“New Relief Society General Presidency Called,” Ensign, May 1990, 110–11
When Elaine Jack found out that a nonmember acquaintance was struggling through a divorce and an addiction to alcohol, she couldn’t sit back and do nothing. The woman had declined to leave home for several weeks, so Sister Jack spent countless hours sitting with her and calling often to reassure her that someone cared. Later, Sister Jack was her moral support as she went through an alcohol rehabilitation program and returned to work.
“I used to wonder why Elaine spent so much time on a person who seemed to be beyond help,” recalls Sister Jack’s husband, Joe. “But her persistence paid off. She helped turn that woman’s life around.”
People who know Elaine Jack well say that such selflessness is common for her—and that she doesn’t feel her actions are out of the ordinary. “I just love people,” says Sister Jack. “And every day I’m grateful for the influence of good people around me.”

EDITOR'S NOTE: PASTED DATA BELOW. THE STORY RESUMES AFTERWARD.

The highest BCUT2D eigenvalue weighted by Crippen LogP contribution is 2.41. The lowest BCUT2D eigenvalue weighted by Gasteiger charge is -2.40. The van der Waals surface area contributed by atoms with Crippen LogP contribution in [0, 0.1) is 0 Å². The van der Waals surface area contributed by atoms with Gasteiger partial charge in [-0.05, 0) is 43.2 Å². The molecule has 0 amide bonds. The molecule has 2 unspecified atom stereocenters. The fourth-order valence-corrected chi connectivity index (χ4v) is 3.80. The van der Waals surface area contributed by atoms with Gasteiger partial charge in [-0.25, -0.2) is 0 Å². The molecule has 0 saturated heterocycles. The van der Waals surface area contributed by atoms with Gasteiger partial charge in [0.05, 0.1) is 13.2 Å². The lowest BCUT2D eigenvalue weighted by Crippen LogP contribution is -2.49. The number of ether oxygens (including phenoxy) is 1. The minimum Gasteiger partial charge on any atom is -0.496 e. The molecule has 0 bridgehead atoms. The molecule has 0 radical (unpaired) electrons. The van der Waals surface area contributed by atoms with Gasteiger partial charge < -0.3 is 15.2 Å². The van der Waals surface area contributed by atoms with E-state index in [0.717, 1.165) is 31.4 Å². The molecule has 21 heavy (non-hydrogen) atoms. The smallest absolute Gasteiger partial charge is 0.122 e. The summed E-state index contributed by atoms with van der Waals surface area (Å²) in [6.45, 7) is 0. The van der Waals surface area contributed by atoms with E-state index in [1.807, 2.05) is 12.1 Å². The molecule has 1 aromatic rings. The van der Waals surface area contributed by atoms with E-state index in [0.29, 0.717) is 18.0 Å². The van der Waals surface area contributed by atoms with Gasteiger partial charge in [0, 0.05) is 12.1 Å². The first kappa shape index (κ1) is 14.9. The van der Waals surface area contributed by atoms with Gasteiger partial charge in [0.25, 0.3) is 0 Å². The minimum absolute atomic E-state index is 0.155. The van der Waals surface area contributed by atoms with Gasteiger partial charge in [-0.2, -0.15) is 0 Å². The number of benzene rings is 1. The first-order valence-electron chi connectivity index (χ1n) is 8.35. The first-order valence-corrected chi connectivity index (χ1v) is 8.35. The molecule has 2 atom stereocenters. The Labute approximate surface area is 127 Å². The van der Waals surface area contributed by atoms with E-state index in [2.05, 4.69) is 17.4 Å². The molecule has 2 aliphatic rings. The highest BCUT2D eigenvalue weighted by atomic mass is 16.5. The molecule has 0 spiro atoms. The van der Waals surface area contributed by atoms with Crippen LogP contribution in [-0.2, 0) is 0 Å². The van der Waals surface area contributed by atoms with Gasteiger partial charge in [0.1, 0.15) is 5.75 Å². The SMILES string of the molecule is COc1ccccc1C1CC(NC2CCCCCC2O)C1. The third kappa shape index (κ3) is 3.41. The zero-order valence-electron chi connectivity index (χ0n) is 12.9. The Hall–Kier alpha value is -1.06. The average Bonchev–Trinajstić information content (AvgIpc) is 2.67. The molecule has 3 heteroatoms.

That strength will serve her well as Relief Society general president, to which position she was sustained March 31.
For the past three years, President Jack has served as second counselor in the Young Women General Presidency. “That was wonderful,” she says. “It taught me so much. And because I understand the Young Women program, I can see the opportunity we will have to help both organizations become more effective.”
Elaine was born on 22 March 1928 in Cardston, Alberta, to Sterling O. and Lovina Anderson Low. Her Grandfather Anderson, a patriarch and “spiritual giant,” lived just two doors away. “He was a student of the scriptures,” President Jack remembers, “and he was always eager to tell me about them. I wasn’t nearly as eager to listen back then—but I realized what an influence they were in his life.”
Now, she says, “the gospel is the greatest guiding force in my life. That’s partly because of the environment I was raised in. But I’ve also come to know that this is the best way to live. When I say that this is a joyous gospel, I mean it.”